One of two genres of mistakes
The first, as in the lines by Dickinson, Shakespeare, and Hopkins, is the recognition that something formerly held to be beautiful no longer deserves to be so regarded.
The second is the sudden recognition that something from which the attribution of beauty had been withheld deserved all along to be so denominated.
Of these two genres of error, the second seems more grave
Fading (one might hope) could conceivably take place as a merciful numbing, a dulling, of perception, or a turning away to other objects of attention. But the shades of fading here take place under the scrutiny of bright consciousness, the mind registering in technicolor each successive nuance of its own bereavement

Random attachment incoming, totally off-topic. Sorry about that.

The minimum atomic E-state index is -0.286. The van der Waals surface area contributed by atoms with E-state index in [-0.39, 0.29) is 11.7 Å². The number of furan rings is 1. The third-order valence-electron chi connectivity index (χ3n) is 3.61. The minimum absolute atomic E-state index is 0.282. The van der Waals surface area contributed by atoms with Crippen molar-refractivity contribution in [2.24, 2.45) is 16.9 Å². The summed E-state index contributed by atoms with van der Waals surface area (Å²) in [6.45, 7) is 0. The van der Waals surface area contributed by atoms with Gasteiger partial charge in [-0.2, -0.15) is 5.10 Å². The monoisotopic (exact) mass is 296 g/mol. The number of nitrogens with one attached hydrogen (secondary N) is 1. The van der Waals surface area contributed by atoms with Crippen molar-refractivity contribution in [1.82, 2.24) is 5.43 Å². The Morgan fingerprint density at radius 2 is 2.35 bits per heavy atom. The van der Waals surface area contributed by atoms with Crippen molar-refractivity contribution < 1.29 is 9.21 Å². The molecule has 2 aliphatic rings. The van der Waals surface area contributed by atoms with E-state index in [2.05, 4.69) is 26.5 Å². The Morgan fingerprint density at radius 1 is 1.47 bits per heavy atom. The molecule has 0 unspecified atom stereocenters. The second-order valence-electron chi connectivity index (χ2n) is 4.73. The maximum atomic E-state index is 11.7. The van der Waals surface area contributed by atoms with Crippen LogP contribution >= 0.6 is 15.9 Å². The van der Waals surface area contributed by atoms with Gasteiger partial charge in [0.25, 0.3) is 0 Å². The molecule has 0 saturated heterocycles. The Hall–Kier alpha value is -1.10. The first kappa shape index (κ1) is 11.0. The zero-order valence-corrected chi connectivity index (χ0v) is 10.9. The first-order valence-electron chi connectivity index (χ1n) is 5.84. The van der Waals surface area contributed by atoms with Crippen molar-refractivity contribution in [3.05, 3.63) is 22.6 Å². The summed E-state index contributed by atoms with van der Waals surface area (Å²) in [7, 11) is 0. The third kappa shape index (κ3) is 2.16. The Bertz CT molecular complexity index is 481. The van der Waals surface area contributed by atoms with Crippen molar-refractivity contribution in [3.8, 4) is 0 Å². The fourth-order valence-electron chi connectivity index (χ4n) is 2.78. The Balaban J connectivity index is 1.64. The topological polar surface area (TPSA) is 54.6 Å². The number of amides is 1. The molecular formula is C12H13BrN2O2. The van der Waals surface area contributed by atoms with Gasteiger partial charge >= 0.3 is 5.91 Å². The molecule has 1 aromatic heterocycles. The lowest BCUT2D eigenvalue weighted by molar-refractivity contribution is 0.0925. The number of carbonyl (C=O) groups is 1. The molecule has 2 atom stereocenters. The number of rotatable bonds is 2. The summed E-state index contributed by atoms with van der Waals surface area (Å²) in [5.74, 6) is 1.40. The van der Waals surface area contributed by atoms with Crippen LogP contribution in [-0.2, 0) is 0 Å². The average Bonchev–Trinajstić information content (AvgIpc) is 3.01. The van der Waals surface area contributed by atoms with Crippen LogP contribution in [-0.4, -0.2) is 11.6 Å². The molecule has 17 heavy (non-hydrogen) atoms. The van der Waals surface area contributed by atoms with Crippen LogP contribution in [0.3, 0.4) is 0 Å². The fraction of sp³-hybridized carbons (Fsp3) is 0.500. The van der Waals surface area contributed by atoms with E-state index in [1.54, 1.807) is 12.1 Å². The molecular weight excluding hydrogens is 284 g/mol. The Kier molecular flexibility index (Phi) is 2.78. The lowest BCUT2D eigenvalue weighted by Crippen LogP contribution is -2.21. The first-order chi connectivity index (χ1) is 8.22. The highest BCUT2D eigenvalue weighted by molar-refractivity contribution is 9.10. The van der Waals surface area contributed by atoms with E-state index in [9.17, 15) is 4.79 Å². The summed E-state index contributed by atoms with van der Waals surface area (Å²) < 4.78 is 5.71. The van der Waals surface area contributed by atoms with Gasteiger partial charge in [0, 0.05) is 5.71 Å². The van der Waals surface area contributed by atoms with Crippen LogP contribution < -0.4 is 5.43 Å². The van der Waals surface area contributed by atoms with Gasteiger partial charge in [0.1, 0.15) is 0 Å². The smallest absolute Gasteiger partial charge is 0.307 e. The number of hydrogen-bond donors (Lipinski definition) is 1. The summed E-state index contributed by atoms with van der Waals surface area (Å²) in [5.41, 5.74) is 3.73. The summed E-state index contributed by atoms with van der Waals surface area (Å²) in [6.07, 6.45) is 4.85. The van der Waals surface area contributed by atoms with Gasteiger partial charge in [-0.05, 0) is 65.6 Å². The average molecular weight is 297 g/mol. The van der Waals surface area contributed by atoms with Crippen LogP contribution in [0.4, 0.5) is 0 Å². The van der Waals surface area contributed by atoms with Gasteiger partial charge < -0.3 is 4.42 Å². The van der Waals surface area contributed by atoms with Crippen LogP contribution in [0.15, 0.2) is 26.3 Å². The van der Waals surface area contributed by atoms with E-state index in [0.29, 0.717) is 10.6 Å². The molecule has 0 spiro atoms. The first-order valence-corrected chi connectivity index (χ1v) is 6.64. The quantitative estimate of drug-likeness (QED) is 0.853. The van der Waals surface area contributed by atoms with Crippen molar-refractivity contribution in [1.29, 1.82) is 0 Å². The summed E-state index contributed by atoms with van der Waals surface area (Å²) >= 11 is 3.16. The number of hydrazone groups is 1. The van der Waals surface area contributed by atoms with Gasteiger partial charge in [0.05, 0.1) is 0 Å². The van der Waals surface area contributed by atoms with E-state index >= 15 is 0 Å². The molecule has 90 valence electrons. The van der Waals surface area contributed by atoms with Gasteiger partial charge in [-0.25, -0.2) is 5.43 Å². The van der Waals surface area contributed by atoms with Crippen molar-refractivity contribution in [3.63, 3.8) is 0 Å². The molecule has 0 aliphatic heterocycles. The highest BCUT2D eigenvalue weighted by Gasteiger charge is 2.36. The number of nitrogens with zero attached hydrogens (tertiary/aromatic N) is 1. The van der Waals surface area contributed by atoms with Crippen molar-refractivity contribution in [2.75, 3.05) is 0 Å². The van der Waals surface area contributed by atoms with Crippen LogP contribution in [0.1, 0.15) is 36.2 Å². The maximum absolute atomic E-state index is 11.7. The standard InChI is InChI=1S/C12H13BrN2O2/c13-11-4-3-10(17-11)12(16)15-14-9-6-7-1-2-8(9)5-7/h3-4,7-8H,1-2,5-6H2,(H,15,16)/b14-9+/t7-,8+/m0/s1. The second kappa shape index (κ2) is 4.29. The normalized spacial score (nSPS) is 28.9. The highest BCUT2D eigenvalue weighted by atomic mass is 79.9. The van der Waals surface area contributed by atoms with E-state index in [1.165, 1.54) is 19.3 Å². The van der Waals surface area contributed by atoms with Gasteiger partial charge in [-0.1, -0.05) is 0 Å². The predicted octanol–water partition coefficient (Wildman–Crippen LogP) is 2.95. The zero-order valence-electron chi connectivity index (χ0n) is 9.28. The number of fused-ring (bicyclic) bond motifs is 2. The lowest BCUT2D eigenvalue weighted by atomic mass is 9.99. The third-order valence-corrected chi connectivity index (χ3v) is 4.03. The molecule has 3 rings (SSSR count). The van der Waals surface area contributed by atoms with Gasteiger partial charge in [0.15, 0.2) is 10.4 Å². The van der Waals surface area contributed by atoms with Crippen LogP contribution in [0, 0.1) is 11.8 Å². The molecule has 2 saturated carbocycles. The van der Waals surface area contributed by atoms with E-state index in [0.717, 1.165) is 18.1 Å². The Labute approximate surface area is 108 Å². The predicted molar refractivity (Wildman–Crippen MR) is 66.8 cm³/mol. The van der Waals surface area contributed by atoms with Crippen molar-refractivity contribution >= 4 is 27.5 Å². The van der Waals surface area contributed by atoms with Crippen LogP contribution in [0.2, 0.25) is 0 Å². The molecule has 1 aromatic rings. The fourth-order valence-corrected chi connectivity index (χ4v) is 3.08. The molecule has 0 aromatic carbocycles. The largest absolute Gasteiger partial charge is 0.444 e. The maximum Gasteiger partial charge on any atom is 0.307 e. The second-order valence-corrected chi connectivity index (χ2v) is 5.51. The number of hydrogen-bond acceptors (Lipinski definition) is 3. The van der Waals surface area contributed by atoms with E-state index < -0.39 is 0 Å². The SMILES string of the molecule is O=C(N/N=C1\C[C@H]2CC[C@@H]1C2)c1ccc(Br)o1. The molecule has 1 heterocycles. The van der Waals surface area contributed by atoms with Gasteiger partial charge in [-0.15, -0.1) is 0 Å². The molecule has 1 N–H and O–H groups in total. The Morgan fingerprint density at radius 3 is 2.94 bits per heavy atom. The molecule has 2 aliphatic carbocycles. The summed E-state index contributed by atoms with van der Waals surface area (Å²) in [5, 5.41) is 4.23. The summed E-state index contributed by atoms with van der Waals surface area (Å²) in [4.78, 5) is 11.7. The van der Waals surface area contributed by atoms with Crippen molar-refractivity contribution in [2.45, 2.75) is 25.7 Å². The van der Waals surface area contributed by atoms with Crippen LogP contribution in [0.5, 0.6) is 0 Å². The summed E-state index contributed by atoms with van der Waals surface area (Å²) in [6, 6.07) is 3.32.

In both cases, the perception has undergone a radical alteration -- it breaks apart (as in breaking plates) or disintegrates (as in the festering flower); and in both cases, the alternation is announced by a striking sensory event, a loud sound, an awful smell. Even if the alteration in perception were registered not as the sudden introduction of a negative sensation but as the disappearance of the positive sensory attributes the thing had when it was beautiful, the moment might be equally stark and highly etched.